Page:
Hope. Fear. Frustration.
Those were the emotions people searching for work described when they met at the Harrison Main Library on a recent Friday to get job leads, share career advice, and find comfort.
“Right now, you’re just in the state of shock,” organizer Sherry Toplyn told a Harrison man who had just lost his job as an auto technician after 25 years. “You have to grieve for losing your job just as you grieve losing a loved one.”
Harrison Job S.E.A.R.C.H. — which stands for Support, Education, Assessment, Reinvention, Cooperation and Handholding — is a new, free job-hunting program organized by Toplyn, a former Wall Streeter from Harrison. Mayor Joan Walsh came up with the idea. Every other Friday, a group of about 20 people gathers to share their stories and offer and receive help.
“Every day I wake up and it’s, ‘Damn, I don’t have a job,’ ” said Jim Salerno, 49, of Greenwich, Conn., who recently lost his heating-repair job.
Martha Vatigi, 39, of Harrison lost her administrative assistant job 18 months ago and is now trying to find work as a medical biller.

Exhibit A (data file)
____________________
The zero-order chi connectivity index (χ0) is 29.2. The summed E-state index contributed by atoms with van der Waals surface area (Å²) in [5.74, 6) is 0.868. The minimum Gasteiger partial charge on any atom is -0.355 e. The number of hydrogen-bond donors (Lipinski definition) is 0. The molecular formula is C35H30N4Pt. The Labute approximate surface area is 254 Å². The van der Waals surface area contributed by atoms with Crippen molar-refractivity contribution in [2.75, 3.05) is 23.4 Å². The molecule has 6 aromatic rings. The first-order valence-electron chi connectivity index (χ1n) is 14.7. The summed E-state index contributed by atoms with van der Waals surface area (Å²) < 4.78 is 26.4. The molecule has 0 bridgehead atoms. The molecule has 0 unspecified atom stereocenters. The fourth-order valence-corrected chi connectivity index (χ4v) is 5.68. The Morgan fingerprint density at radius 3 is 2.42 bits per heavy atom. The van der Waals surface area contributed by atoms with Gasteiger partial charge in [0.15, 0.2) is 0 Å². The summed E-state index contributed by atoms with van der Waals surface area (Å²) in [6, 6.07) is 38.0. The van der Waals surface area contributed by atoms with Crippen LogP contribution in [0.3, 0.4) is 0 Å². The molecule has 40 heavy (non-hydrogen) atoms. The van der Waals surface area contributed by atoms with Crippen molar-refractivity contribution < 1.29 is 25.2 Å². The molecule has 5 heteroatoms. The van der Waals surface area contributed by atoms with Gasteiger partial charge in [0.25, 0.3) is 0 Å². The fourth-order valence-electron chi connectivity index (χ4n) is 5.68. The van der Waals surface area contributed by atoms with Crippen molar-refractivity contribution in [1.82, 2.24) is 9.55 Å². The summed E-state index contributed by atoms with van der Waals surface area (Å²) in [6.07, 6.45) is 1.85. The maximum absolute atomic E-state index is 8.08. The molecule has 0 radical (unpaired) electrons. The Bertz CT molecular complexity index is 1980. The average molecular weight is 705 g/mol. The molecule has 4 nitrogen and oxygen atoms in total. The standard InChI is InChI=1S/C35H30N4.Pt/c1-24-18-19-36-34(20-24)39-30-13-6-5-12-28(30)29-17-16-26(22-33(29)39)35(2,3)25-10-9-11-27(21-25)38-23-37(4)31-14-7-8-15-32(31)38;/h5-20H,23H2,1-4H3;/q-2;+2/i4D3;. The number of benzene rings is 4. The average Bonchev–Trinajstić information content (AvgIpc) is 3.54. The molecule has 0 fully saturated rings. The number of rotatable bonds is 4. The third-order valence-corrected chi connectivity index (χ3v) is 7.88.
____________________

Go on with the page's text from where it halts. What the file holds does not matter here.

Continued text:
“I am willing to start from the bottom up,” she said.
But she has been frustrated that she never gets a response from online applications.
The group suggested she pitch herself in person at doctor’s offices and hospitals.
“You’re beautiful. You look professional. You look interview-ready,” Toplyn told her.
Bernadette Acompora, 45, of Rye Neck has considered expanding her husband’s wholesale produce business by selling to individuals. But she has been afraid to try it.
“This group has helped me so much to get out of the rut,” she told the others. “I feel so alone with the job search.”
Toplyn said afterward that the program gives the unemployed social interaction and confidence.
“Job hunting in this day and age with the Internet is the most isolating, lonely experience imaginable,” she said. “What this does is you know you have people who care about you. You have a job-hunting family.”